Electric Dragon 80.000V is a 2001 experimental sci-fi fantasy, written and directed by the legendary Gakuryû Ishii (previously known as Sogo Ishii). Most notable for films such as Crazy Thunder Road (1980), and, most recently, Punk Samurai Slash Down (2018); Ishii started his career creating autonomously produced films or Jishu Eiga such as Charge! Hakata Gangsters (1978), and Panic High School (1977). Having never received a high-quality release, Third Window Films look to change that with their incredible new Blu-ray of Ishii’s cyberpunk classic.

Whilst climbing a cable pylon, a young child comes into contact with live electricity but miraculously survives his encounter. As an adult, he goes by the name “Dragon Eye Morrison” and suffers intense fits of rage, with bolts of electricity rupturing from his fists as a result of this accident. Elsewhere in Tokyo lies a vigilante tech-wizard with a taste for electric weapons – Thunderbolt Buddha – whose attention is caught by the electrically-charged boxer whilst on the hunt for yakuza; what ensues is a battle that will light up the entire city!

Comprising of audio/visual insanity, Electric Dragon 80.000V is an effortlessly stylish tour-de-force of creative freedom and fluid cinematography. Filmed on a black and white 16mm camera and consisting of a minimally abstract premise, the film employs its runtime to focus on delivering amazingly innovative visuals throughout. Utilising a variation of frame rate to create an ethereal, dream-like effect, and a multitude of expressive, sometimes conflicting camera techniques, alludes to an assault on the senses in the best way possible.

That notwithstanding, Electric Dragon 80.000V still takes inspiration from a number of popular films from both East and West. The likes of Akira (1980), Eraserhead (1977), Videodrome (1983), and, of course, Tetsuo: The Iron Man (1989), to name a few, have their part to play in the motivation of Ishii in his creation. However, to say that these influences had any major sway in production would be, undoubtedly, redundant as the film’s creativity and charm are unlike that experienced in cinema before.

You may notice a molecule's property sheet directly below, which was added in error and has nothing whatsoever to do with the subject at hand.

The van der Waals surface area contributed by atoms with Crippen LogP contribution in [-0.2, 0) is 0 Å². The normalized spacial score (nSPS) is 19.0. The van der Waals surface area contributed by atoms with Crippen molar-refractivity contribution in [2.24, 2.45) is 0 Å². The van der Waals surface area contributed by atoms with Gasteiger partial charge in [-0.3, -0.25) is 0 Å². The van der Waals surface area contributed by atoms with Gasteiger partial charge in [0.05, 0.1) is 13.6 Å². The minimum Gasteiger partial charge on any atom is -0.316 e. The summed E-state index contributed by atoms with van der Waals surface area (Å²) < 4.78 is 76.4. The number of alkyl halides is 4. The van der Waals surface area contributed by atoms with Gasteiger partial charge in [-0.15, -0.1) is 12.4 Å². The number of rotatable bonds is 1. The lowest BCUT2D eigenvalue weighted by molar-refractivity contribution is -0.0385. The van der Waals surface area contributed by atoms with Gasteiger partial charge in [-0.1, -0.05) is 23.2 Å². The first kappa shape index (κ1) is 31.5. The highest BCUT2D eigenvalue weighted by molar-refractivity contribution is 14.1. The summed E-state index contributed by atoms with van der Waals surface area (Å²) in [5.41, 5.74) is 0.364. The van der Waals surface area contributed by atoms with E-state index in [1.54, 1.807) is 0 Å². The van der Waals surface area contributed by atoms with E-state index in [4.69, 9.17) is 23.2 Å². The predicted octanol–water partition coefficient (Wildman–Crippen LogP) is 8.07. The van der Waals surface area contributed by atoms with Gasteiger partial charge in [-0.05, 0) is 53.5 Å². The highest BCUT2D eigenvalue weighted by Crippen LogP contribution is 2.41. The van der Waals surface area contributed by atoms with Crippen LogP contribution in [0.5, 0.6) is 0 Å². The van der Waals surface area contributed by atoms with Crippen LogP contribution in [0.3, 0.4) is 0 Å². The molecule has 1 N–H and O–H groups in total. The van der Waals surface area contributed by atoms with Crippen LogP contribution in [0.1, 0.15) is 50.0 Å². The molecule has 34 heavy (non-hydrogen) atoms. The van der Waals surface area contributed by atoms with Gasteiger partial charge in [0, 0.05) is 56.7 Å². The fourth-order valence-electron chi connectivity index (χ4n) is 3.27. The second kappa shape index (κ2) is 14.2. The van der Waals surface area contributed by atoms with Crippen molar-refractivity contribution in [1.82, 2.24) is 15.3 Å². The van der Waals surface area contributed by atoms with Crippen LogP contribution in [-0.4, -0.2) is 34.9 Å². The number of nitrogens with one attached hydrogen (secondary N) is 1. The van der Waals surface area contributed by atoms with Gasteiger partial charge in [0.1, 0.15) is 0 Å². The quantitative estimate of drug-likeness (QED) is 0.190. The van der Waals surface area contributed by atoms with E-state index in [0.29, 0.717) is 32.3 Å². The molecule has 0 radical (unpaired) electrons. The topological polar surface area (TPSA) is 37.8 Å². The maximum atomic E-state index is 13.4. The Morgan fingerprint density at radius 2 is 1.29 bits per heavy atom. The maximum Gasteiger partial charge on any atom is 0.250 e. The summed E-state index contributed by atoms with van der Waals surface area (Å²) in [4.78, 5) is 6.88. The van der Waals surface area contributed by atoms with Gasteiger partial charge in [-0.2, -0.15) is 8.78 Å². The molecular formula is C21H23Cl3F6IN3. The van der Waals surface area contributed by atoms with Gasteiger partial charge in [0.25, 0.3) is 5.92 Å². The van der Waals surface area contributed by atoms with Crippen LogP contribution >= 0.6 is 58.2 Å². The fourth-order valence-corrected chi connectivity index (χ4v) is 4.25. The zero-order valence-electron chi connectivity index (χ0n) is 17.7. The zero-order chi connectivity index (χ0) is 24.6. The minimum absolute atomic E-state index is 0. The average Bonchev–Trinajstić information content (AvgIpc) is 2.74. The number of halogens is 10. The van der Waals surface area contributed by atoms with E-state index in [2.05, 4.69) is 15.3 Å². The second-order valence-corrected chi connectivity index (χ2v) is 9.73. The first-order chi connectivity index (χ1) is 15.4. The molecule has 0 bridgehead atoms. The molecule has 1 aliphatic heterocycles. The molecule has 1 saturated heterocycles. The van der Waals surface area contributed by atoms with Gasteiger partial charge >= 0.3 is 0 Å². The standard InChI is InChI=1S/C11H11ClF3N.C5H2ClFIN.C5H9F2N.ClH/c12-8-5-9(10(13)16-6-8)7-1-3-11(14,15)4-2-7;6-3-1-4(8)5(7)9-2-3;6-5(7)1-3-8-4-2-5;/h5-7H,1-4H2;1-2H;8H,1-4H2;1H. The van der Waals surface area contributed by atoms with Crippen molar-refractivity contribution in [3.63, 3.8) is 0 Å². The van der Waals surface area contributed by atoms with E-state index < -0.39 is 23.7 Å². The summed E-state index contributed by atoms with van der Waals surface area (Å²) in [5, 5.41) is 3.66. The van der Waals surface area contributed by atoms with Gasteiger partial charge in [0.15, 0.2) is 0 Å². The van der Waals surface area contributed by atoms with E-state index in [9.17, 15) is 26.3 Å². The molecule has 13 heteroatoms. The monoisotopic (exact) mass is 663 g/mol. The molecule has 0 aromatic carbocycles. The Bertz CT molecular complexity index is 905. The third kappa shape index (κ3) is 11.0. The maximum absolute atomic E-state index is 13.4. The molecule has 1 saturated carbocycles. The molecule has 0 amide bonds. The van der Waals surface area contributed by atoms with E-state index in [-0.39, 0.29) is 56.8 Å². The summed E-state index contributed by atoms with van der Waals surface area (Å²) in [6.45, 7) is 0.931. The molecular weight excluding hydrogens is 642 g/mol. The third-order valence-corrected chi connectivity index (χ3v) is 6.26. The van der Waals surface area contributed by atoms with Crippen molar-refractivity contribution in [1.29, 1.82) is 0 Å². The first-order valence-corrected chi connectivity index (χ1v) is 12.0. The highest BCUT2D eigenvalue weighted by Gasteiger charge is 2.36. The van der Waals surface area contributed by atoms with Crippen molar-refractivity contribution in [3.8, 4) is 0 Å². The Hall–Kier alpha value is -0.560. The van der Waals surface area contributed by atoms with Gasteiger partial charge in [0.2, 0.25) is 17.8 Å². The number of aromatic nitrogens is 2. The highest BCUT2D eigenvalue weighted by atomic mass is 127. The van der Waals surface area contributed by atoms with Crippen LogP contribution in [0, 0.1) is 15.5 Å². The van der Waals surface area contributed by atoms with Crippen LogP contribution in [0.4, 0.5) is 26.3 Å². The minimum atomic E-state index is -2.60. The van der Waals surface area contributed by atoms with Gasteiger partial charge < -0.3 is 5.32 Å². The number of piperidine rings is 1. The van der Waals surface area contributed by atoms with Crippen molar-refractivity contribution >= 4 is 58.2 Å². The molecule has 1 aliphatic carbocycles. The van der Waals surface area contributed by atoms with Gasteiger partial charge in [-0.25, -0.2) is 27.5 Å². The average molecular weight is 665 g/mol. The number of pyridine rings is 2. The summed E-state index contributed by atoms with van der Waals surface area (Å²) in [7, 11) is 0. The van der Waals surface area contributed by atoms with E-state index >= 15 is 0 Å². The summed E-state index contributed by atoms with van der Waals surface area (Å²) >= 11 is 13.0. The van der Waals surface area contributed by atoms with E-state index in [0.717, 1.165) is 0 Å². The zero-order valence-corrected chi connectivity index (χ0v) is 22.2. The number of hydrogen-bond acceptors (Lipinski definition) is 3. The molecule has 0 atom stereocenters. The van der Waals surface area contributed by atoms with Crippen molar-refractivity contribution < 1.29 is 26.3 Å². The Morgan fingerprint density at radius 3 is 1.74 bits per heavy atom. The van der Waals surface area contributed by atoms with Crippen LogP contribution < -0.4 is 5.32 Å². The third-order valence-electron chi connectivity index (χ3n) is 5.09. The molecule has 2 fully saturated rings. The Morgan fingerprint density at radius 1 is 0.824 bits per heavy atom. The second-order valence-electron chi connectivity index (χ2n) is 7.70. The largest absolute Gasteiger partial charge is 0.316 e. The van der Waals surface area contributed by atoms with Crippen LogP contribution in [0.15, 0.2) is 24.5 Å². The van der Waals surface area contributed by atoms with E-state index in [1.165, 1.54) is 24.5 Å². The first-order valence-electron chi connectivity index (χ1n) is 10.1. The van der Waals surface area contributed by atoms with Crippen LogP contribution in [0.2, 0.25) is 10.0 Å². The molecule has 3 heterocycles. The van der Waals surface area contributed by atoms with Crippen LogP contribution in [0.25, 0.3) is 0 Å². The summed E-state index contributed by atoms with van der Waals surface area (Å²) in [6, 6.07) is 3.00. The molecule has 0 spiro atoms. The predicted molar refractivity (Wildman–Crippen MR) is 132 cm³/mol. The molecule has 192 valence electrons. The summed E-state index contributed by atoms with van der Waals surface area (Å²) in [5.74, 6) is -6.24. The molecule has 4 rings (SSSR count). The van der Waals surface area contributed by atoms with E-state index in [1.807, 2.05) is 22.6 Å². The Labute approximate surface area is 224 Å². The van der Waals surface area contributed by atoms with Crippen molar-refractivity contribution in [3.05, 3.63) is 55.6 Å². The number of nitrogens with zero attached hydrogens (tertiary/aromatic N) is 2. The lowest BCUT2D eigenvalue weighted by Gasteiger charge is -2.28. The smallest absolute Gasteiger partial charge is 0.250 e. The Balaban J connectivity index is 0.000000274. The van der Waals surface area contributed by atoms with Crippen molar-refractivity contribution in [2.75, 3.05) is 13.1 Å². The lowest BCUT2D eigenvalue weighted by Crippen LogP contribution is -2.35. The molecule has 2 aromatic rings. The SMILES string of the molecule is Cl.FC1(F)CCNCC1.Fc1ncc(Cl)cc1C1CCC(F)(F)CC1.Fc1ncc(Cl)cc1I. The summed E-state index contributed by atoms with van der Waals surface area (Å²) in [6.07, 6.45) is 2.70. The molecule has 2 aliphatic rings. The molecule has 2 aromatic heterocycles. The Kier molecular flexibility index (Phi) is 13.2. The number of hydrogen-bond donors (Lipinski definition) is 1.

Featuring a propulsive score, the film’s soundtrack is provided by the industrial noise-punk outfit MACH-1.67. Comprised of director Sogo Ishii, music composer Hiroyuki Onagawa, actor Tadanobu Asano, and his brother Satoshi Sato, the band’s blend of high-speed punk, chaotic noise music, and psychedelic grunge is the perfect accompaniment to Ishii’s cyberpunk visuals.

Produced in tandem with Gojoe: Spirit War Chronicle (2000), another film written and directed by Ishii, Electric Dragon 80.000V shares a number of the same cast members—including Tadanobu Asano, Masatoshi Nagase, and Masakatsu Funaki—who all deliver an unscrupulous energetic performance that perfectly matches the film’s ferocious pace. Unfortunately, at the time of their release, the films were considered commercial flops, with both considered to be behind the untimely end of production company Suncent Cinema Works.

An incredibly kinetic example of style over substance, Electric Dragon 80,000V is a visually astonishing piece of cinematic anarchy, best described as a rite of passage for those fascinated with experimental cinema. The break-neck pacing, indefatigable performances from a minuscule cast, and unorthodox cinematography all intertwine into an incredible web of the uncompromising punk energy Ishii is so well-known and beloved for as a creator.

Electric Dragon 80.000V is available to purchase here



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